Countess of Wessex starts 450-mile cycle from Edinburgh
The Countess of Wessex admitted to having some nerves as she started a 450-mile palace-to-palace bike ride from Edinburgh.
The countess is cycling from the Palace of Holyroodhouse to Buckingham Palace.
The challenge is in support of the Duke of Edinburgh's Award as the scheme celebrates its 60th anniversary.
Prince Philip and her husband Prince Edward, the Earl of Wessex, waved the countess off on the Diamond Challenge.
She said the route was a daunting prospect and added: "Standing here right now, I am very nervous. The prospect of the 450 miles is pretty daunting.
"I've been very fortunate to be supported by a lot of family and friends, and I'm incredibly grateful to everybody who's actually supported me. I'm hugely grateful."
She has cycled almost 3,000 miles, including cycling on her static bike at Balmoral, Aberdeenshire, in preparation for the charity challenge.
Rachel McKenzie, a physical training instructor at the Royal Military Academy Sandhurst, has been putting the royal through her paces and is joining her on the trip, which will take about seven days to complete.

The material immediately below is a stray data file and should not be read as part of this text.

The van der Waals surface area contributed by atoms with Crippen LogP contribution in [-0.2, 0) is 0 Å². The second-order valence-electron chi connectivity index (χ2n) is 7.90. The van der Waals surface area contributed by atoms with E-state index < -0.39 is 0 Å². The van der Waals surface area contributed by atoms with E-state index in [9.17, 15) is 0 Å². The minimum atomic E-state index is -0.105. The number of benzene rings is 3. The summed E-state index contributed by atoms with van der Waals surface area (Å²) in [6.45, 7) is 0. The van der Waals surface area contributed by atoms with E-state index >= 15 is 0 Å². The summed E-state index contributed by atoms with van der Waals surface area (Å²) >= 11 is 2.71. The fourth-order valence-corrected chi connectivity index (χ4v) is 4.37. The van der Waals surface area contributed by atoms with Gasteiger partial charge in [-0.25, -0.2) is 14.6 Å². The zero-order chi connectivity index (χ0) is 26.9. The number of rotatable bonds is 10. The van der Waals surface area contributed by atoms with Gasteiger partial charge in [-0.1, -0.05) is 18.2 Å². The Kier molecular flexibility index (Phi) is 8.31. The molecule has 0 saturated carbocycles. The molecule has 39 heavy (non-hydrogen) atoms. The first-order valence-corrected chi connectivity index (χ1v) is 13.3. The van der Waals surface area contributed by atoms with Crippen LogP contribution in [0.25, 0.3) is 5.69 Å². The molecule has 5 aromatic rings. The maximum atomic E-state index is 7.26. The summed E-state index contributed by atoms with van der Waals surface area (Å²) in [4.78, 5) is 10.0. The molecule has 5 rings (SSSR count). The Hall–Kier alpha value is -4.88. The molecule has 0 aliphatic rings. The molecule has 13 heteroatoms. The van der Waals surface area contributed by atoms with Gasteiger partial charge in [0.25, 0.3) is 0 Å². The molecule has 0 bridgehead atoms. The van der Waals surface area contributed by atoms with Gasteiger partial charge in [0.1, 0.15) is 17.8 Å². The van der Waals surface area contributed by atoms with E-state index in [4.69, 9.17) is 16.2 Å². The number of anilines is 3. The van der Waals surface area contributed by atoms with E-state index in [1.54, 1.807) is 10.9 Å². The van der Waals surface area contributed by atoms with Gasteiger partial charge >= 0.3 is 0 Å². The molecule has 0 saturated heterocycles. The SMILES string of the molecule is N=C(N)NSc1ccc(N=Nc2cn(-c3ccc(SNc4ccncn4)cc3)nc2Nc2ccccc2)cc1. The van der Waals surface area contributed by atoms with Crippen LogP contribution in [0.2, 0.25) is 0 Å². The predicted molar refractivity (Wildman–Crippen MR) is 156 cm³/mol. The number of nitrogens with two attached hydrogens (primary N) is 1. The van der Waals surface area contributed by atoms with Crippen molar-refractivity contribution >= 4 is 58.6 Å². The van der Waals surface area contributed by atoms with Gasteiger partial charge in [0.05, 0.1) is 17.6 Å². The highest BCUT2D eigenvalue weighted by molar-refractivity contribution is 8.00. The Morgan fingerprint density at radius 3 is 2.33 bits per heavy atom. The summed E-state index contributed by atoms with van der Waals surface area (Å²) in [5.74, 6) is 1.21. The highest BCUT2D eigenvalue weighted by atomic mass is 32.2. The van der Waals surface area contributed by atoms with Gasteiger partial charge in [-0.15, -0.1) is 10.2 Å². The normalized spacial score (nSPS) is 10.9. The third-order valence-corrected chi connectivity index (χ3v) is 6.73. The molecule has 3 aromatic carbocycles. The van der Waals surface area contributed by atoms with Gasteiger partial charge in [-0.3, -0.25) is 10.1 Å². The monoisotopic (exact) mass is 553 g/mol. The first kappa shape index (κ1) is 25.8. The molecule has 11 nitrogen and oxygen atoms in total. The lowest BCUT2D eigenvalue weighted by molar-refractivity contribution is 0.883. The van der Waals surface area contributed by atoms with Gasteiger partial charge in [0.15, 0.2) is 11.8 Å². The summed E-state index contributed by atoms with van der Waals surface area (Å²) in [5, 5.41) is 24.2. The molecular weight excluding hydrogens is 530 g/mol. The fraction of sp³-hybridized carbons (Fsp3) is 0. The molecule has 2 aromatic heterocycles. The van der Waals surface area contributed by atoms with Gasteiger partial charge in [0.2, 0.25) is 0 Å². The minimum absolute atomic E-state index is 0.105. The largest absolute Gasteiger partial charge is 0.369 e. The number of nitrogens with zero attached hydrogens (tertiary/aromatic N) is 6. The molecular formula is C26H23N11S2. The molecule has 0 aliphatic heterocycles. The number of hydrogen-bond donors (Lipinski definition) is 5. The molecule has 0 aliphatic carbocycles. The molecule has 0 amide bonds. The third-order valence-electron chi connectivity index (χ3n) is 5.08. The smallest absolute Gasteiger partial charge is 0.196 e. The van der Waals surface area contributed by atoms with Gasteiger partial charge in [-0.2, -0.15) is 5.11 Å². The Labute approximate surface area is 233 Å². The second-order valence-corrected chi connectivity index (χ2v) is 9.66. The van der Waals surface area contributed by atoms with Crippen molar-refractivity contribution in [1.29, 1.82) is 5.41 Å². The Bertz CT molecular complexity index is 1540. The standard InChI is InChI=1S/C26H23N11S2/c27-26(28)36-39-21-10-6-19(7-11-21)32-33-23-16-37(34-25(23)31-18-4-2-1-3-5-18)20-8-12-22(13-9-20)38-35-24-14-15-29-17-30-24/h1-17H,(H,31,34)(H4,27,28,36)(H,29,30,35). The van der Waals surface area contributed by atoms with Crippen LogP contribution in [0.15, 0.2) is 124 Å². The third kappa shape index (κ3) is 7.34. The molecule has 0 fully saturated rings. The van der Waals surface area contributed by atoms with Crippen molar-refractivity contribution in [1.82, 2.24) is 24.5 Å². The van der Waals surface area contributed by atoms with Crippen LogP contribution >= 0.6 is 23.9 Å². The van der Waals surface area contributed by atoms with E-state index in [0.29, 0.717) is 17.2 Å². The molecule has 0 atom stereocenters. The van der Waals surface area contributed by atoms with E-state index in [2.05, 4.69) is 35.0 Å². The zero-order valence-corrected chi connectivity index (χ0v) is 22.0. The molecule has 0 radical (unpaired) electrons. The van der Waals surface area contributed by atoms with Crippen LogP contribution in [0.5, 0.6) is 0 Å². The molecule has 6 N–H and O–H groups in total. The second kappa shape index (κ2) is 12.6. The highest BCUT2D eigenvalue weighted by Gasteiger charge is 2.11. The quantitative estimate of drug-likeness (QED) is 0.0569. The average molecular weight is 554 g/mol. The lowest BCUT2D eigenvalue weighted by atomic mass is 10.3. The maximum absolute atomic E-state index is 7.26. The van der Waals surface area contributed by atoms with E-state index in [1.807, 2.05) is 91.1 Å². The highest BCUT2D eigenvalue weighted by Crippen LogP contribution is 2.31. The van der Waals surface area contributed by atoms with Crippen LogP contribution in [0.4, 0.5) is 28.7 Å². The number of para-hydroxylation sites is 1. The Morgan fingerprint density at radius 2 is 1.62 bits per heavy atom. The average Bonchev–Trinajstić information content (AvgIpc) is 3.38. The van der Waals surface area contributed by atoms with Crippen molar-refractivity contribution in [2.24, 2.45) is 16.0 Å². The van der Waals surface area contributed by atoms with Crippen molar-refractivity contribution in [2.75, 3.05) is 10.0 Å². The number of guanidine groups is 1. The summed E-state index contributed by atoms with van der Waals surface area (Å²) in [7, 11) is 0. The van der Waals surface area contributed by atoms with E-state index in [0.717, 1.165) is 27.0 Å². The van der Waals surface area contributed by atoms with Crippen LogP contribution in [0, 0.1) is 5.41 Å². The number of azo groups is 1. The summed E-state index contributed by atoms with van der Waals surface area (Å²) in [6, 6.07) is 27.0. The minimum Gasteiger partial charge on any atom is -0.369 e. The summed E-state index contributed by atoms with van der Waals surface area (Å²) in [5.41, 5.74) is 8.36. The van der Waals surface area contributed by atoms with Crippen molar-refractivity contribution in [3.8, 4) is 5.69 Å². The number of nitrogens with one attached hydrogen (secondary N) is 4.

The countess said: "I've been very lucky that a PTI from Sandhurst has been pushing me around quite a lot of hills and lanes of Hampshire, and all sorts of places actually.
"It's been a lot of hard work, a lot of early mornings and many hours in the saddle."
The countess also told how she got into watching cycling at the time of the 2002 Commonwealth Games in Manchester, and later the London 2012 Olympics.
"They were all so inspirational and exciting," she said.
"But I never in my wildest dreams thought that I would then end up by doing this.
"It wasn't something that made me want to get on to the bike.
"It was only when I was deciding what challenge I was going to do that I ended up choosing cycling, but it was more by accident than design."
The countess is joined by six team members including riders drawn from the four Royal regiments she is linked to - 5th Battalion The Rifles, RAF Wittering, Queen Alexandra's Royal Army Nursing Corps and Corps of Army Music. The team also includes members from the Army Physical Training Corps and Boardman bikes.
Before the ride set off, Prince Philip and Prince Edward met young people who have completed their own Diamond Challenges in the award scheme's 60th year.
Prince Philip set up the award programme in 1956, inspired by his headmaster Kurt Hahn and his school days at Gordonstoun, Moray.
It has become one of the best-known self-development and adventure schemes for 14 to 24-year-olds, with around 2.5 million awards achieved in the UK since its inception.